short, easy-to-follow TV op-ed pieces at Deutsche Welle in both English and German
A good friend of mine, Lars Halter, co-hosts Deutsche Welle's daily teleseries, Wirtschaft Plus from Berlin. Each W+ installment is a 2-3 minute op-ed about topics featured in lengthier journalism pieces by DW reporters. Before launching Wirtschaft Plus, Lars covered the NYSE in NY, where we became friends.
If you've finished most of the German tree, I'm confident you'll find the series comprehensible and entertaining. And if you want to corroborate your understanding, queue up the English version and compare. As with all DW programming, there are even optional subtitles.
I couldn't locate a central repository at the DW website for W+ broadcasts, but you can find Lars' in-German W+ broadcasts at http://www.dw.com/search/de?searchNavigationId=9077=de=gN=lars+halter and his in-English broadcasts at http://www.dw.com/search/en?searchNavigationId=9097=en=gN=lars+halter. There is usually a delay between publication of the German and English versions of the same op-ed.
Let me know if any of you find this helpful. I'm sure Lars would be pleased.
Keep trying; German is a wonderful language. I've spoken it for approximately 18 years, having once worked for a Swiss company. I also took two years in high school and somehow managed to proficiency out of my language requirement at Northwestern. Something about the language evidently "clicked." I tested out of almost everything on the DL German tree but find it very helpful in reinforcing noun-gender associations. As soon as I began studying French and Russian, I started confusing noun genders in German. So I am relentless about doing several timed exercises each day. It has proven really helpful.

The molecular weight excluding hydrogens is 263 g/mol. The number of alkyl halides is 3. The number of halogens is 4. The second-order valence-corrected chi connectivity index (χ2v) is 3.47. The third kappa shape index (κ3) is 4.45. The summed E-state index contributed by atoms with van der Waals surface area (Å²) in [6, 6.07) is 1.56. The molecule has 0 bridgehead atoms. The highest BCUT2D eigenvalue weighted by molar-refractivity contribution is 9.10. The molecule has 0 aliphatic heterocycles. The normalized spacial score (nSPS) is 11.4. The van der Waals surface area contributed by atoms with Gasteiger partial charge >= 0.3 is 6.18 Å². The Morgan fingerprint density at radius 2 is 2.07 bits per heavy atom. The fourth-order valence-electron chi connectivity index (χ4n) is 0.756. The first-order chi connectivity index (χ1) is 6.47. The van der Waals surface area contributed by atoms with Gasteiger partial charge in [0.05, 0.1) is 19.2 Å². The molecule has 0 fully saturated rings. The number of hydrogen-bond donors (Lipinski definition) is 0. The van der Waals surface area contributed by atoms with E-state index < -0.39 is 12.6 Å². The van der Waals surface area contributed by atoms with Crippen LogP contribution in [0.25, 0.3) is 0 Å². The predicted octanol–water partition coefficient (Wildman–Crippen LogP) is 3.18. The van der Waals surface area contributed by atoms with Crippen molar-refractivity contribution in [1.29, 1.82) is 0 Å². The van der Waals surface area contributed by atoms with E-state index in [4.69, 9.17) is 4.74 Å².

I took one year of Russian in middle school in 1971 or 72 (our instructor was an official UN translator), but the first oil crisis forced our school system to cut certain programs to pay its heating bill, among them Latin, Greek and Russian. It has been many years since middle school but I managed to retain the Cyrillic alphabet and several useful nouns, verb conjugations and phrases. I began studying the language once DL Russian exited its beta phase. Progress has been slow. I try to do 5 or 6 review exercises each day before attempting to learn anything new, but still find the "already-learned" vocabulary, declensions, conjugations and word order very challenging. It has taken me since last July to make it through the third of five checkpoints, but I doubt I could test out of even 20% of the sections. I have no practical use for Russian, and have little interest in traveling there. But I'm finishing something I started 45 years ago; it's the way I am.
To kill time before the "real" launch of Russian, I decided to try a romance language and settled on French because I have friends in Paris and Geneva. Spanish would have been more useful but I have no regrets about DL French. I was in Toronto in March and my smartphone suddenly prompted me to choose between English or French for my news feeds. I selected French and have never switched back. I've evidently learned enough in 10 months to read every article my phone serves up. I have to toggle occasionally between a translation app and the article to decipher new vocabulary, but the course has made reading in French rather easy. The best thing about French is vocabulary. It's practically English. So learning to think in French comes almost naturally.
The hardest thing about French for me is listening comprehension. Many of the vowels and consonants and diphthongs sound identical or are silent. German pronunciation is wonderful because every letter is enunciated and, with a few minor exceptions, pronounced consistently. I am a long way from French fluency, but have begun watching French movies with French closed captioning so I can read along. I have to do a lot of pausing and rewinding, but see a light at the end of the tunnel.
If I ever begin to feel comfortable with Russian, I'll try yet another language. I love the intellectual challenge.